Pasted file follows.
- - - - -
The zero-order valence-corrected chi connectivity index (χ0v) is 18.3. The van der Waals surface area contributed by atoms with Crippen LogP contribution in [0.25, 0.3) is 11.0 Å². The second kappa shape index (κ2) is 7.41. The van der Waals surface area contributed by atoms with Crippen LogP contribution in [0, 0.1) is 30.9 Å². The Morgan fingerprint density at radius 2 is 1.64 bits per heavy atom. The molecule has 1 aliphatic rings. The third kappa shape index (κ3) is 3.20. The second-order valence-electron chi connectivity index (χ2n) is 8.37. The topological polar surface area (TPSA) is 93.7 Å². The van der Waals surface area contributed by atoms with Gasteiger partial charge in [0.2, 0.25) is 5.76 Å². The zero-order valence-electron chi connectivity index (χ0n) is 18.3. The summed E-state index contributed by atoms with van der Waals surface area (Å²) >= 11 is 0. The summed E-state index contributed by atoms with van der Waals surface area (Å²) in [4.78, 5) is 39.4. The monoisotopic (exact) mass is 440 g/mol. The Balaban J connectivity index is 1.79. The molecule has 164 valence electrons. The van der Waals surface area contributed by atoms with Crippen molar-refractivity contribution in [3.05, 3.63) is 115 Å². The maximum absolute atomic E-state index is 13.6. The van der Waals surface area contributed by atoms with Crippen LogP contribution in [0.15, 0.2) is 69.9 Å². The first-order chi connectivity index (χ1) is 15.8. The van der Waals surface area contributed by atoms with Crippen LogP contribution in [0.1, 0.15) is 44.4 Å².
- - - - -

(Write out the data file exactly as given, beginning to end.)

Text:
The zero-order valence-corrected chi connectivity index (χ0v) is 18.3. The van der Waals surface area contributed by atoms with Crippen LogP contribution in [0.25, 0.3) is 11.0 Å². The second kappa shape index (κ2) is 7.41. The van der Waals surface area contributed by atoms with Crippen LogP contribution in [0, 0.1) is 30.9 Å². The Morgan fingerprint density at radius 2 is 1.64 bits per heavy atom. The molecule has 1 aliphatic rings. The third kappa shape index (κ3) is 3.20. The second-order valence-electron chi connectivity index (χ2n) is 8.37. The topological polar surface area (TPSA) is 93.7 Å². The van der Waals surface area contributed by atoms with Gasteiger partial charge in [0.2, 0.25) is 5.76 Å². The zero-order valence-electron chi connectivity index (χ0n) is 18.3. The summed E-state index contributed by atoms with van der Waals surface area (Å²) >= 11 is 0. The summed E-state index contributed by atoms with van der Waals surface area (Å²) in [4.78, 5) is 39.4. The monoisotopic (exact) mass is 440 g/mol. The Balaban J connectivity index is 1.79. The molecule has 164 valence electrons. The van der Waals surface area contributed by atoms with Crippen molar-refractivity contribution in [3.05, 3.63) is 115 Å². The maximum absolute atomic E-state index is 13.6. The van der Waals surface area contributed by atoms with Crippen LogP contribution in [0.15, 0.2) is 69.9 Å². The first-order chi connectivity index (χ1) is 15.8. The van der Waals surface area contributed by atoms with Crippen LogP contribution in [0.1, 0.15) is 44.4 Å².